Suppressor of cytokine signalling 1 (SOCS1) is a physiological regulator of the asthma response
Details
Publication Year 2009-06, Volume 39, Issue #6, Page 897-907
Journal Title
CLINICAL AND EXPERIMENTAL ALLERGY
Publication Type
Journal Article
Abstract
The molecular determinants of the severity and persistence of allergic asthma remain poorly understood. Suppressor of cytokine signalling 1 (SOCS1) is a negative regulator of IL-4-dependent pathways in vitro and might therefore control T-helper type 2 (Th2) immunity associated traits, such as IgE levels, mucin production, IL-5 and IL-13 induction, and eosinophilic mucosal inflammation, which are implicated in allergic asthma. To investigate the role of SOCS1 in regulating Th2-associated disease traits in a murine sub-chronic aeroallergen-driven asthma model. Following sensitization and challenge with ovalbumin (OVA), bronchoalveolar lavage and serum were collected from mice lacking the Socs1 gene on an IFN-gamma null background (Socs1(-/-)Ifn gamma(-/-)). The composition of infiltrating cells in the lung, serum IgE and IgG1 levels and cytokine levels were analysed. Serum IgE levels and infiltrating eosinophils were considerably increased in the lungs of OVA-treated Socs1(-/-)Ifn gamma(-/-) mice compared with Ifn gamma(-/-) and C57BL/6 controls. Expression of the Th2 cytokines, IL-4, IL-5 and IL-13 was increased in CD4(+) cells and lung tissue from OVA-treated Socs1(-/-)Ifn gamma(-/-) mice. IgE, IL-5 levels and infiltrating eosinophils were also elevated in saline-treated Socs1(-/-)Ifn gamma(-/-) mice, suggesting that in the absence of SOCS1, mice are already biased towards a Th2 response. It is at present unclear whether the elevated cytokine levels are sufficient to result in the exacerbated Th2 response to OVA challenge or whether enhanced intra-cellular signalling also contributes. Surprisingly, of the various IL-4/IL-13 responsive genes tested, only Arginase I appeared to be modestly up-regulated in the lungs of OVA-treated Socs1(-/-)Ifn gamma(-/-) mice, suggesting that regulation by SOCS1 occurs primarily in haematopoietic cells and not in the airway epithelium. Together these results indicate that SOCS1 is an important regulator of the Th2 response.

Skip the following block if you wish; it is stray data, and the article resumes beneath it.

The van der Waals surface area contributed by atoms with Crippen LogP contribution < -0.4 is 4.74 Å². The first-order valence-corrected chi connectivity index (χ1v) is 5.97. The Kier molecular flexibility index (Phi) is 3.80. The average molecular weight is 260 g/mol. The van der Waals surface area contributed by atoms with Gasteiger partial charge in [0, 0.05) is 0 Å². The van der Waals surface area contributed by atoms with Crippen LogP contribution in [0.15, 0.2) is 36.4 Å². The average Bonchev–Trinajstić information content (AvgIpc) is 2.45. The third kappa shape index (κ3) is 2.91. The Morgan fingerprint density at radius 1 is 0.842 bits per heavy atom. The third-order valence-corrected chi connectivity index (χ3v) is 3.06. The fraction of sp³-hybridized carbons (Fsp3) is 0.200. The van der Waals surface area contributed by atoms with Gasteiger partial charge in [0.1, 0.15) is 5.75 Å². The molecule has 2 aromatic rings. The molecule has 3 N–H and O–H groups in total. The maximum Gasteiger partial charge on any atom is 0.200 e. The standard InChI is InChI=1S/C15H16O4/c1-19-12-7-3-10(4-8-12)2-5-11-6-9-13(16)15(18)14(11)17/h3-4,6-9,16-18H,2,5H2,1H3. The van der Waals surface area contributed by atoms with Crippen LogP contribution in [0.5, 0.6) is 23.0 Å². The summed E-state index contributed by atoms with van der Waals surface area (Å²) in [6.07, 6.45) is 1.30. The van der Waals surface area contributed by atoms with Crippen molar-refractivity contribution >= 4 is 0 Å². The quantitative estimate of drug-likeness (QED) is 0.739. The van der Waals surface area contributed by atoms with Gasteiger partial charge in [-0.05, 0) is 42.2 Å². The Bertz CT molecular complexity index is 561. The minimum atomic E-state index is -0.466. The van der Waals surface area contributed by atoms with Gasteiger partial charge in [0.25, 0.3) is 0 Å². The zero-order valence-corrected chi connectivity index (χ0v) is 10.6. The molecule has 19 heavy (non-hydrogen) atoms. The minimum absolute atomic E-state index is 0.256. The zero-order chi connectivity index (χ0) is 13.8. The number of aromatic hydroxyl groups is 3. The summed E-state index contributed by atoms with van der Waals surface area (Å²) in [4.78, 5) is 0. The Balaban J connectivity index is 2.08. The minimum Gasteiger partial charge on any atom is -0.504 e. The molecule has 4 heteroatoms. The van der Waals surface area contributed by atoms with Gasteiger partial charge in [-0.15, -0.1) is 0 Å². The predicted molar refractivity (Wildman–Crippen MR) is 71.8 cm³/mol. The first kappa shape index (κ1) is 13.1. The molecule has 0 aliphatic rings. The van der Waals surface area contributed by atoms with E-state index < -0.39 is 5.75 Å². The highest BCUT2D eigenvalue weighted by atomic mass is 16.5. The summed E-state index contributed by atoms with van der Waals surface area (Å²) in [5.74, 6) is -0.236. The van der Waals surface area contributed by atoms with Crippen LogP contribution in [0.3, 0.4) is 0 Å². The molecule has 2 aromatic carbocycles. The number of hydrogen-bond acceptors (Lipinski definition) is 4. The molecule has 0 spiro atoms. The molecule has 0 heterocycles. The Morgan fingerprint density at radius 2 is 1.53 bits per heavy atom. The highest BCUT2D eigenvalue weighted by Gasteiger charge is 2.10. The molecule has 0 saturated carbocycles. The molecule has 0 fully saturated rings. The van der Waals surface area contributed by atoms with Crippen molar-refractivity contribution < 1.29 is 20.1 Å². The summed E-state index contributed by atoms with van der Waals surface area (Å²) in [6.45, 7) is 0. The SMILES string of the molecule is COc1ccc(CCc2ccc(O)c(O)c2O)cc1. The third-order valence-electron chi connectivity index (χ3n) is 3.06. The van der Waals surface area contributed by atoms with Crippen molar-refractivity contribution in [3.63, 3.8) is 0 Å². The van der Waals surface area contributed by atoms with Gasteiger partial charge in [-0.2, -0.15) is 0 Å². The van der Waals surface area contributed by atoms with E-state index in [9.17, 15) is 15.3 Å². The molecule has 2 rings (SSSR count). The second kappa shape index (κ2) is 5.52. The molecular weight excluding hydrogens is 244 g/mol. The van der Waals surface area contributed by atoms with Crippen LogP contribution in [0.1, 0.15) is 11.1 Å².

Publisher
WILEY-BLACKWELL PUBLISHING, INC
Keywords
INDUCED AIRWAY HYPERRESPONSIVENESS; DEFICIENT MICE; T-CELLS; ALLERGIC-ASTHMA; IFN-GAMMA; IN-VIVO; IL-4; HYPERREACTIVITY; MECHANISMS; RECEPTOR
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Creation Date: 2009-06-01 12:00:00
Last Modified: 0001-01-01 12:00:00
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